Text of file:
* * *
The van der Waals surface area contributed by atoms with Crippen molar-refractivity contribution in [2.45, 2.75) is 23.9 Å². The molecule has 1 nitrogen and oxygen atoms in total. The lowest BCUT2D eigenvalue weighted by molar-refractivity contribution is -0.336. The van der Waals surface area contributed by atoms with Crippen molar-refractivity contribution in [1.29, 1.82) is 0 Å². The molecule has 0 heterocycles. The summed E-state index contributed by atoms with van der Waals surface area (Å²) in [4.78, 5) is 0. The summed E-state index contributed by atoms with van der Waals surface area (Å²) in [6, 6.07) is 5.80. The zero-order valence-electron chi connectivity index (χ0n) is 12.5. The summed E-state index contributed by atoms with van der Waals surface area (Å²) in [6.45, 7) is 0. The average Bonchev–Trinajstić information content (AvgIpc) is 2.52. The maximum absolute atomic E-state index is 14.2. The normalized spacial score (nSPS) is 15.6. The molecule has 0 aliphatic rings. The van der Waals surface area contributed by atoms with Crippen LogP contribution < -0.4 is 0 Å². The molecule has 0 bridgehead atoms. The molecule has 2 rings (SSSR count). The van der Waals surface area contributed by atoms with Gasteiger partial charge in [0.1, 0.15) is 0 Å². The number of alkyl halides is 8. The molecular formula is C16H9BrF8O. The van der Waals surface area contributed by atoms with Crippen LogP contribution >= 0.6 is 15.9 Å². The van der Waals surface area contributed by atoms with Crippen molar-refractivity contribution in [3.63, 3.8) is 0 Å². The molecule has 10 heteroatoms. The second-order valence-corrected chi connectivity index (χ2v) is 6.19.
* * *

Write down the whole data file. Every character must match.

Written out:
The van der Waals surface area contributed by atoms with Crippen molar-refractivity contribution in [2.45, 2.75) is 23.9 Å². The molecule has 1 nitrogen and oxygen atoms in total. The lowest BCUT2D eigenvalue weighted by molar-refractivity contribution is -0.336. The van der Waals surface area contributed by atoms with Crippen molar-refractivity contribution in [1.29, 1.82) is 0 Å². The molecule has 0 heterocycles. The summed E-state index contributed by atoms with van der Waals surface area (Å²) in [4.78, 5) is 0. The summed E-state index contributed by atoms with van der Waals surface area (Å²) in [6, 6.07) is 5.80. The zero-order valence-electron chi connectivity index (χ0n) is 12.5. The summed E-state index contributed by atoms with van der Waals surface area (Å²) in [6.45, 7) is 0. The average Bonchev–Trinajstić information content (AvgIpc) is 2.52. The maximum absolute atomic E-state index is 14.2. The normalized spacial score (nSPS) is 15.6. The molecule has 0 aliphatic rings. The van der Waals surface area contributed by atoms with Crippen LogP contribution < -0.4 is 0 Å². The molecule has 0 bridgehead atoms. The molecule has 2 rings (SSSR count). The van der Waals surface area contributed by atoms with Gasteiger partial charge in [0.1, 0.15) is 0 Å². The number of alkyl halides is 8. The molecular formula is C16H9BrF8O. The van der Waals surface area contributed by atoms with Crippen LogP contribution >= 0.6 is 15.9 Å². The van der Waals surface area contributed by atoms with Crippen molar-refractivity contribution in [3.63, 3.8) is 0 Å². The molecule has 10 heteroatoms. The second-order valence-corrected chi connectivity index (χ2v) is 6.19.